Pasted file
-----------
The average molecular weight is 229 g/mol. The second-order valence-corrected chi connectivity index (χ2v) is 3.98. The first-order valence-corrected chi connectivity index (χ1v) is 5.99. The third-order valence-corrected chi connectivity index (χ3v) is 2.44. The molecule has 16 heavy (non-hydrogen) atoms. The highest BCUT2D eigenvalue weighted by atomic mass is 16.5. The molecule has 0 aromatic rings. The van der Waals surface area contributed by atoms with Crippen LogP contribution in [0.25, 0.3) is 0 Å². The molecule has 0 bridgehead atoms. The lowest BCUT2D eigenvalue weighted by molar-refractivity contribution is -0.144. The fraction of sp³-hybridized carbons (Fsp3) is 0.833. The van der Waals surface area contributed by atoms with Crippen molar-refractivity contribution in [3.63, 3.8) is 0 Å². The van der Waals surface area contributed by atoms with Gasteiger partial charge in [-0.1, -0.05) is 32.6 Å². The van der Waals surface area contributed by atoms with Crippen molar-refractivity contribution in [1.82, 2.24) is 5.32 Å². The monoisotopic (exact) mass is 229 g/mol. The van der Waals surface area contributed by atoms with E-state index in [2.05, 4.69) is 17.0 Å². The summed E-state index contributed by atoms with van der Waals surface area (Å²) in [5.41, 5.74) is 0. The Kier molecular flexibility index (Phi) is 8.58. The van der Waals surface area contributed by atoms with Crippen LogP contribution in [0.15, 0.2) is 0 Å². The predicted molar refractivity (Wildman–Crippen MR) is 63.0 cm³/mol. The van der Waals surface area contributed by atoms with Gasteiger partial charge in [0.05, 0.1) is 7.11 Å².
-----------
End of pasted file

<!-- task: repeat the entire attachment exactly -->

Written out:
The average molecular weight is 229 g/mol. The second-order valence-corrected chi connectivity index (χ2v) is 3.98. The first-order valence-corrected chi connectivity index (χ1v) is 5.99. The third-order valence-corrected chi connectivity index (χ3v) is 2.44. The molecule has 16 heavy (non-hydrogen) atoms. The highest BCUT2D eigenvalue weighted by atomic mass is 16.5. The molecule has 0 aromatic rings. The van der Waals surface area contributed by atoms with Crippen LogP contribution in [0.25, 0.3) is 0 Å². The molecule has 0 bridgehead atoms. The lowest BCUT2D eigenvalue weighted by molar-refractivity contribution is -0.144. The fraction of sp³-hybridized carbons (Fsp3) is 0.833. The van der Waals surface area contributed by atoms with Crippen molar-refractivity contribution in [3.63, 3.8) is 0 Å². The van der Waals surface area contributed by atoms with Gasteiger partial charge in [-0.1, -0.05) is 32.6 Å². The van der Waals surface area contributed by atoms with Crippen molar-refractivity contribution in [1.82, 2.24) is 5.32 Å². The monoisotopic (exact) mass is 229 g/mol. The van der Waals surface area contributed by atoms with E-state index in [2.05, 4.69) is 17.0 Å². The summed E-state index contributed by atoms with van der Waals surface area (Å²) in [5.41, 5.74) is 0. The Kier molecular flexibility index (Phi) is 8.58. The van der Waals surface area contributed by atoms with Crippen LogP contribution in [0.15, 0.2) is 0 Å². The predicted molar refractivity (Wildman–Crippen MR) is 63.0 cm³/mol. The van der Waals surface area contributed by atoms with Gasteiger partial charge in [0.05, 0.1) is 7.11 Å².